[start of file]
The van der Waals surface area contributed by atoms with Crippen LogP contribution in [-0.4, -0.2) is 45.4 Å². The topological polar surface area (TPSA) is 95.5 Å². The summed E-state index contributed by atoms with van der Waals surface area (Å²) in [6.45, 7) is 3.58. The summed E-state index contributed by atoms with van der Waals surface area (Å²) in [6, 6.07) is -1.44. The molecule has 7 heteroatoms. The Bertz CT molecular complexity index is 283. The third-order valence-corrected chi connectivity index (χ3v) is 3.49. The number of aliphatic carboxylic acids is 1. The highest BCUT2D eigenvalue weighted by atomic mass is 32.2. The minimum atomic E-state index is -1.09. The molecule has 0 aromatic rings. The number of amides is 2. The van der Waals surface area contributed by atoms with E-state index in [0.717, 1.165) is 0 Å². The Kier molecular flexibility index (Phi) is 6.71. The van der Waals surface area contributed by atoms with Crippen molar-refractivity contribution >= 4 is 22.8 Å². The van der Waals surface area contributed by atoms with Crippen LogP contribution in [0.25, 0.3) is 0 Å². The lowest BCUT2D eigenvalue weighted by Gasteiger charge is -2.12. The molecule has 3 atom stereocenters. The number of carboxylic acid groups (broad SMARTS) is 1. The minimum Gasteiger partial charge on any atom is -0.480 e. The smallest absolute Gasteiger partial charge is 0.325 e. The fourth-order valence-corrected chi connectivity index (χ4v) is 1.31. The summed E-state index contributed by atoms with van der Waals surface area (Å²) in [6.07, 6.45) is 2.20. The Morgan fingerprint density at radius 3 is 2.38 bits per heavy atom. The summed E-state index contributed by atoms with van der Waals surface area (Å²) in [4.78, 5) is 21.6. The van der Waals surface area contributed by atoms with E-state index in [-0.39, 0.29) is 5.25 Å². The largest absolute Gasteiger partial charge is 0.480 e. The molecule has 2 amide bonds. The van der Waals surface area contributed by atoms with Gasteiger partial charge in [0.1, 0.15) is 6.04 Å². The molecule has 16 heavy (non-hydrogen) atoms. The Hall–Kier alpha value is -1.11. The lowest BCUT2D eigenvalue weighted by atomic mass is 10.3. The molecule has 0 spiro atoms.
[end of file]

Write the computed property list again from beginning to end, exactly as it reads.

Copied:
The van der Waals surface area contributed by atoms with Crippen LogP contribution in [-0.4, -0.2) is 45.4 Å². The topological polar surface area (TPSA) is 95.5 Å². The summed E-state index contributed by atoms with van der Waals surface area (Å²) in [6.45, 7) is 3.58. The summed E-state index contributed by atoms with van der Waals surface area (Å²) in [6, 6.07) is -1.44. The molecule has 7 heteroatoms. The Bertz CT molecular complexity index is 283. The third-order valence-corrected chi connectivity index (χ3v) is 3.49. The number of aliphatic carboxylic acids is 1. The highest BCUT2D eigenvalue weighted by atomic mass is 32.2. The minimum atomic E-state index is -1.09. The molecule has 0 aromatic rings. The number of amides is 2. The van der Waals surface area contributed by atoms with E-state index in [0.717, 1.165) is 0 Å². The Kier molecular flexibility index (Phi) is 6.71. The van der Waals surface area contributed by atoms with Crippen molar-refractivity contribution >= 4 is 22.8 Å². The van der Waals surface area contributed by atoms with Crippen LogP contribution in [0.25, 0.3) is 0 Å². The lowest BCUT2D eigenvalue weighted by Gasteiger charge is -2.12. The molecule has 3 atom stereocenters. The number of carboxylic acid groups (broad SMARTS) is 1. The minimum Gasteiger partial charge on any atom is -0.480 e. The smallest absolute Gasteiger partial charge is 0.325 e. The fourth-order valence-corrected chi connectivity index (χ4v) is 1.31. The summed E-state index contributed by atoms with van der Waals surface area (Å²) in [6.07, 6.45) is 2.20. The Morgan fingerprint density at radius 3 is 2.38 bits per heavy atom. The summed E-state index contributed by atoms with van der Waals surface area (Å²) in [4.78, 5) is 21.6. The van der Waals surface area contributed by atoms with E-state index in [-0.39, 0.29) is 5.25 Å². The largest absolute Gasteiger partial charge is 0.480 e. The molecule has 2 amide bonds. The van der Waals surface area contributed by atoms with Gasteiger partial charge in [0.1, 0.15) is 6.04 Å². The molecule has 16 heavy (non-hydrogen) atoms. The Hall–Kier alpha value is -1.11. The lowest BCUT2D eigenvalue weighted by atomic mass is 10.3. The molecule has 0 spiro atoms.